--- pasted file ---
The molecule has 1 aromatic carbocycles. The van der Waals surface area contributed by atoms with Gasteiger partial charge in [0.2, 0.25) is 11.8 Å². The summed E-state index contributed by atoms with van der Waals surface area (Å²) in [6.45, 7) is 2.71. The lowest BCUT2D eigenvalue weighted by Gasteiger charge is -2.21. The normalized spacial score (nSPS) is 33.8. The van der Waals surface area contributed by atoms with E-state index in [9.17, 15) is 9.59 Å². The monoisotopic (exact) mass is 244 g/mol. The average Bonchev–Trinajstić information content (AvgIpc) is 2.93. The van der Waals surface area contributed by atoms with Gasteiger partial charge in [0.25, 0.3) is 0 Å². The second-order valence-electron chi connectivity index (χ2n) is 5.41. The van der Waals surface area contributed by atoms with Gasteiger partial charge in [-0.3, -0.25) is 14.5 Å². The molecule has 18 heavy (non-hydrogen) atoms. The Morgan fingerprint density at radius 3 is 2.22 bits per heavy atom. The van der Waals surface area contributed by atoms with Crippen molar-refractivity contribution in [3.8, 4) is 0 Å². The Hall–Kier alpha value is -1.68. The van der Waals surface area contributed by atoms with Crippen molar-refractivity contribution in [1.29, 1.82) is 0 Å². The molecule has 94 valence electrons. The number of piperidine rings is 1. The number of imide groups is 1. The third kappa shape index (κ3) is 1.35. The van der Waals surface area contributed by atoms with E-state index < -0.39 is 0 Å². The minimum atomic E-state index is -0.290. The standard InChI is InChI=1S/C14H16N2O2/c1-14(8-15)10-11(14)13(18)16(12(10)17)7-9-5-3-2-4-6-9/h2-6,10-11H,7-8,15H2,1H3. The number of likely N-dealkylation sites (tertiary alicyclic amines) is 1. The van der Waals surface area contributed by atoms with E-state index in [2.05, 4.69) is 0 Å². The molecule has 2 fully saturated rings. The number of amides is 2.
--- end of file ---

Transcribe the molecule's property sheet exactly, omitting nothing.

The molecule has 1 aromatic carbocycles. The van der Waals surface area contributed by atoms with Gasteiger partial charge in [0.2, 0.25) is 11.8 Å². The summed E-state index contributed by atoms with van der Waals surface area (Å²) in [6.45, 7) is 2.71. The lowest BCUT2D eigenvalue weighted by Gasteiger charge is -2.21. The normalized spacial score (nSPS) is 33.8. The van der Waals surface area contributed by atoms with E-state index in [9.17, 15) is 9.59 Å². The monoisotopic (exact) mass is 244 g/mol. The average Bonchev–Trinajstić information content (AvgIpc) is 2.93. The van der Waals surface area contributed by atoms with Gasteiger partial charge in [0.25, 0.3) is 0 Å². The second-order valence-electron chi connectivity index (χ2n) is 5.41. The van der Waals surface area contributed by atoms with Gasteiger partial charge in [-0.3, -0.25) is 14.5 Å². The molecule has 18 heavy (non-hydrogen) atoms. The Morgan fingerprint density at radius 3 is 2.22 bits per heavy atom. The van der Waals surface area contributed by atoms with Crippen molar-refractivity contribution in [3.8, 4) is 0 Å². The Hall–Kier alpha value is -1.68. The van der Waals surface area contributed by atoms with Crippen molar-refractivity contribution in [1.29, 1.82) is 0 Å². The molecule has 94 valence electrons. The number of piperidine rings is 1. The number of imide groups is 1. The third kappa shape index (κ3) is 1.35. The van der Waals surface area contributed by atoms with E-state index < -0.39 is 0 Å². The minimum atomic E-state index is -0.290. The standard InChI is InChI=1S/C14H16N2O2/c1-14(8-15)10-11(14)13(18)16(12(10)17)7-9-5-3-2-4-6-9/h2-6,10-11H,7-8,15H2,1H3. The number of likely N-dealkylation sites (tertiary alicyclic amines) is 1. The van der Waals surface area contributed by atoms with E-state index in [2.05, 4.69) is 0 Å². The molecule has 2 fully saturated rings. The number of amides is 2.